Linux Programming

The Very Best Linux Desktop Environment For Programming: The Secrets Of The Pros

Danny Stieben 03-03-2015

Programming is an activity is that often performed on Linux. And Linux is a great choice for that, as it’s easy to install support for virtually any language you can think of. Programming is simply made easier on Linux.


You may think that programmers need nothing more than a terminal to work with, but desktop environments still provide plenty of features that even programmers find difficult to pass up on. Without those features, their productivity wouldn’t be nearly as high as it could be.

So what’s the best desktop environment out there for programmers? It’s hard to say, and each programmer will have a different opinion. But I’m going to make a choice and explain why I think it’s the best one for programmers. My answer to this question? Gnome Shell. Now here’s why.

Virtual Desktops

A good way to become more productive is with virtual desktops. Now I know that just about all desktop environments support virtual desktops, but Gnome Shell is the only one that encourages its use GNOME 3 Beta - Welcome To Your New Linux Desktop Read More — so much so that it suggests virtual desktops as a replacement for the minimize button on windows. Of course, you can still get that minimize button back if you want it, but that was the original explanation.

Programmers tend to have five windows open in a very short amount of time, and that number will do nothing but grow until they’re done for the day. Not only do virtual desktops let you separate tasks or windows in whatever manner you prefer, but in Gnome Shell the number of virtual desktops is also dynamic. You will always have one empty virtual desktop, and if you put a window in it, it’ll create another virtual desktop. If you close out all windows in a virtual desktop and end up with two, Gnome Shell will automatically remove one. It simply lets you be productive and takes care of all the little details to save you time and effort that could be spent programming instead.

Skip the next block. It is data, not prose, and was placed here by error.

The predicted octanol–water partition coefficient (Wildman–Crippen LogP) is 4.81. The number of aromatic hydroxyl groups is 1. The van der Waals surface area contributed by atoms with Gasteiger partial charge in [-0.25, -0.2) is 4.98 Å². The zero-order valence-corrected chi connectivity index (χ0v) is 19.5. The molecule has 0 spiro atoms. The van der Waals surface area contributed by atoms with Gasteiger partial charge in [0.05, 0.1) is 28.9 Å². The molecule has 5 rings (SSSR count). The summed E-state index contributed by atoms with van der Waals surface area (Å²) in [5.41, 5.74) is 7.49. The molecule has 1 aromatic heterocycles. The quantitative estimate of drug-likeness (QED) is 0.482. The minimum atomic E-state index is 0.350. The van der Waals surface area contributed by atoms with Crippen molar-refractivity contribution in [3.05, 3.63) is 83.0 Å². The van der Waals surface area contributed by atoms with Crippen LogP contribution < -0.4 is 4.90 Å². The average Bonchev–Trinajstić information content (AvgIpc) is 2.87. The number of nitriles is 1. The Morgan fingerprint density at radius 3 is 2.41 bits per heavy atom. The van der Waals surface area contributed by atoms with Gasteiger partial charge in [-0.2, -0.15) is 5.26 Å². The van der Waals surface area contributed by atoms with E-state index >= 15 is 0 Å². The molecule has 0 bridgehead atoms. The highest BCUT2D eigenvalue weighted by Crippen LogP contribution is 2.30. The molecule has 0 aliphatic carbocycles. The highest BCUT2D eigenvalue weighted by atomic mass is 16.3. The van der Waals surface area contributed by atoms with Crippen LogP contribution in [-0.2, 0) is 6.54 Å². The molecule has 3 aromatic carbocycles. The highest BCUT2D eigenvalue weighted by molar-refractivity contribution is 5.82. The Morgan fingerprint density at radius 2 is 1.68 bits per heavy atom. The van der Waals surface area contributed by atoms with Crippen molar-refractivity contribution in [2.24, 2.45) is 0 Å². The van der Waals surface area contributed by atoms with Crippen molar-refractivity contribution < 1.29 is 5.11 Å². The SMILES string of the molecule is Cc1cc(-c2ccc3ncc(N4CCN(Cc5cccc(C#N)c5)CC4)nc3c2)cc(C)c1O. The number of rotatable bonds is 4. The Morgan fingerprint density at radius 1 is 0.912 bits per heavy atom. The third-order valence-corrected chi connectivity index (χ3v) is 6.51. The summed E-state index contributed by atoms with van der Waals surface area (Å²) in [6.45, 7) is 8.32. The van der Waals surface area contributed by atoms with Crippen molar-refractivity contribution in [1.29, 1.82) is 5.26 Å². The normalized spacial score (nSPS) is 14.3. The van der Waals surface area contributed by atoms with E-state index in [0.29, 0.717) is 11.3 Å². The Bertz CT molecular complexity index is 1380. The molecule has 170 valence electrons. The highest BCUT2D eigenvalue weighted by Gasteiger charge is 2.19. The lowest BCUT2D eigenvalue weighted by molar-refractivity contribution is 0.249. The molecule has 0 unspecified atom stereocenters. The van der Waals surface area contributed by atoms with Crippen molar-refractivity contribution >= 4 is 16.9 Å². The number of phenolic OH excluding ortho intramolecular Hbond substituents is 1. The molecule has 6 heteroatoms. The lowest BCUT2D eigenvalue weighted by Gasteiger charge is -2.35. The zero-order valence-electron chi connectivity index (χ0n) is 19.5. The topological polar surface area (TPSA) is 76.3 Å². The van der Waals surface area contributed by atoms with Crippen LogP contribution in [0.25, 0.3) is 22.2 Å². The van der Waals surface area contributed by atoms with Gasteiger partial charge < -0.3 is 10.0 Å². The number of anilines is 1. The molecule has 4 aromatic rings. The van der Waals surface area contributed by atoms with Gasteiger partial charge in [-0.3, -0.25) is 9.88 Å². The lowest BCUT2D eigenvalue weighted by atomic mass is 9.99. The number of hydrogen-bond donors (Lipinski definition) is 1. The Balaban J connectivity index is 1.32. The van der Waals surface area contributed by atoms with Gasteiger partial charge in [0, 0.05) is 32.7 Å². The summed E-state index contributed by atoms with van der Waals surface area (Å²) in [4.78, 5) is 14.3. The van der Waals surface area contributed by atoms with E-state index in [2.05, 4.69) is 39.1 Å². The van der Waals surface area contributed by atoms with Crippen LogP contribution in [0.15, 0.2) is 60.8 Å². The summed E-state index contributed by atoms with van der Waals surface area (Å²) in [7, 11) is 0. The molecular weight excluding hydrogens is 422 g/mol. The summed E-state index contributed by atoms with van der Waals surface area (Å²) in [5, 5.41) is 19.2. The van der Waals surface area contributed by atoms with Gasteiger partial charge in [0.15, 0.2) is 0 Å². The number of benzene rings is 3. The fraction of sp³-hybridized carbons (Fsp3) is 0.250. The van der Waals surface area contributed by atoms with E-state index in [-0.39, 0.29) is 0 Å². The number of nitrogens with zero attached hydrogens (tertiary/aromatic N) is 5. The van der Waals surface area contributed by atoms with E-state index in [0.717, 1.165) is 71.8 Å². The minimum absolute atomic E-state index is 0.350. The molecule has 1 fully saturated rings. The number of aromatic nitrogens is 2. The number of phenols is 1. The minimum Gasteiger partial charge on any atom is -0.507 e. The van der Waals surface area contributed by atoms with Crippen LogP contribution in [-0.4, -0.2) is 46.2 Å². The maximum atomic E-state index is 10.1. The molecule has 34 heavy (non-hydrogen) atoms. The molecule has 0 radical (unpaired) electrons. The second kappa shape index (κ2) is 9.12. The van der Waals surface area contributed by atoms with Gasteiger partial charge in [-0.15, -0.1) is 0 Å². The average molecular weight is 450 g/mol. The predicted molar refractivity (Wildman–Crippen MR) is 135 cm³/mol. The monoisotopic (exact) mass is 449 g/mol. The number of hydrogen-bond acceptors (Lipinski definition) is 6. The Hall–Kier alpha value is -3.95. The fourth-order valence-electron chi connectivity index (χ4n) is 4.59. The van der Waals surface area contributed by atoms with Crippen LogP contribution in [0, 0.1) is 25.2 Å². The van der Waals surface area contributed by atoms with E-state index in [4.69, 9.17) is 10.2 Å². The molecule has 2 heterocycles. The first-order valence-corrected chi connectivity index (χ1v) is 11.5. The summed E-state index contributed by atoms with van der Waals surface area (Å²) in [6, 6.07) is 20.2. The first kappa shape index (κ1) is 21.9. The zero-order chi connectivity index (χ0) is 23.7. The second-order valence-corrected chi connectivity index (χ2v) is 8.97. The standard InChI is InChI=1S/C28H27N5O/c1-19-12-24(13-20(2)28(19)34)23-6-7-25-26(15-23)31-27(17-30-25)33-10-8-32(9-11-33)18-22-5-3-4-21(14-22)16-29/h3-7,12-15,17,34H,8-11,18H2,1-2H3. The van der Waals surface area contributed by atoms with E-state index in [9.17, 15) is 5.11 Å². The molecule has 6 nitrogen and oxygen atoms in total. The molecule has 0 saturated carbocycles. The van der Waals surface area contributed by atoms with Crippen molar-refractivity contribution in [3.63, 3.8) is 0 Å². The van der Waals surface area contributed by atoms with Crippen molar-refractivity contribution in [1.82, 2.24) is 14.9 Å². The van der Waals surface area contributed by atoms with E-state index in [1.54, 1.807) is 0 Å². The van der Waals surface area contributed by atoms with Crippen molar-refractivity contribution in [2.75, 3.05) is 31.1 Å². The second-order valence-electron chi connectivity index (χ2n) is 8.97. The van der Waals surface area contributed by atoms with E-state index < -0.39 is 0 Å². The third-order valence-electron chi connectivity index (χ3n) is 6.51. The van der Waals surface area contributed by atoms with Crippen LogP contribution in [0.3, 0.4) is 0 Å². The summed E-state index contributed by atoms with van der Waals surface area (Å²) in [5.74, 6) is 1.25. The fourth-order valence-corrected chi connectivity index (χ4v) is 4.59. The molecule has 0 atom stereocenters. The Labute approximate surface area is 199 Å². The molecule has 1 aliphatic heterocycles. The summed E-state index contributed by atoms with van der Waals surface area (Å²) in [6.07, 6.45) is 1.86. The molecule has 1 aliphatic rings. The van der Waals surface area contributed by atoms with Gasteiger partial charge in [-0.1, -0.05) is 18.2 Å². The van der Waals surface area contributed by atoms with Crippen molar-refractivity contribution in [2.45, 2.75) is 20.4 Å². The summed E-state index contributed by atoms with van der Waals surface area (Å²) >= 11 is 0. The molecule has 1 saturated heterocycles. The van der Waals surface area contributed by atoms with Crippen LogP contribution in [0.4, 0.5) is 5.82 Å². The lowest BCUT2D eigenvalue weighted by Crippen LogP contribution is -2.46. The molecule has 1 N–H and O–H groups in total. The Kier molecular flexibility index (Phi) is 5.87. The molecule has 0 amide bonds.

Keyboard Shortcuts

Gnome Shell also has a plethora of keyboard shortcuts. Not only does it have useful ones like Alt + Tab to switch between windows, but it also has plenty of them that relate toyou guessed itvirtual desktops. While the idea of virtual desktops is great, it’s a bit difficult to constantly switch between them graphically because you have to go into the Activities view first. But with keyboard shortcuts, that’s not necessaryyou can switch between them with just a press.



Extensions have become an important part of Gnome Shell, and they let you tweak the desktop environment Make Gnome Shell Usable With These 12 Extensions Read More so that you’re happy with how it works. Various extensions exist to add functionality, change appearances Top 5 Gnome Shell Themes For You To Install [Linux] Even since before Gnome Shell's official release, people have been hard at work creating some interesting themes for the new desktop environment. Changing themes in Gnome Shell isn't hard thanks to some nice configuration tools... Read More , or modify some default behaviors. It all depends on what your preferences are as a user or programmer, but with plenty of extensions to choose from, you can make Gnome Shell feel much more like home.

GTK Framework

It’s also worth noting that a lot of programmer tools, such as my favorite code editors Geany Geany - A Great Lightweight Code Editor For Linux Surprisingly, Linux doesn't offer that many good IDE's (Integrated Development Environments). I believe this is because back in the day most Linux programmers took out good old Notepad (or gedit in this case), and started... Read More  and Eclipse use the GTK framework for their UI on Linux. Since Gnome Shell also uses GTK, that means that applications will visually fit in with the rest of the system. The same can’t be said for Qt apps running on GTK desktops or vice versa (although they have been getting better at making them look good in such scenarios). In any case, running GTK applications on Gnome Shell will give you a very consistent experience.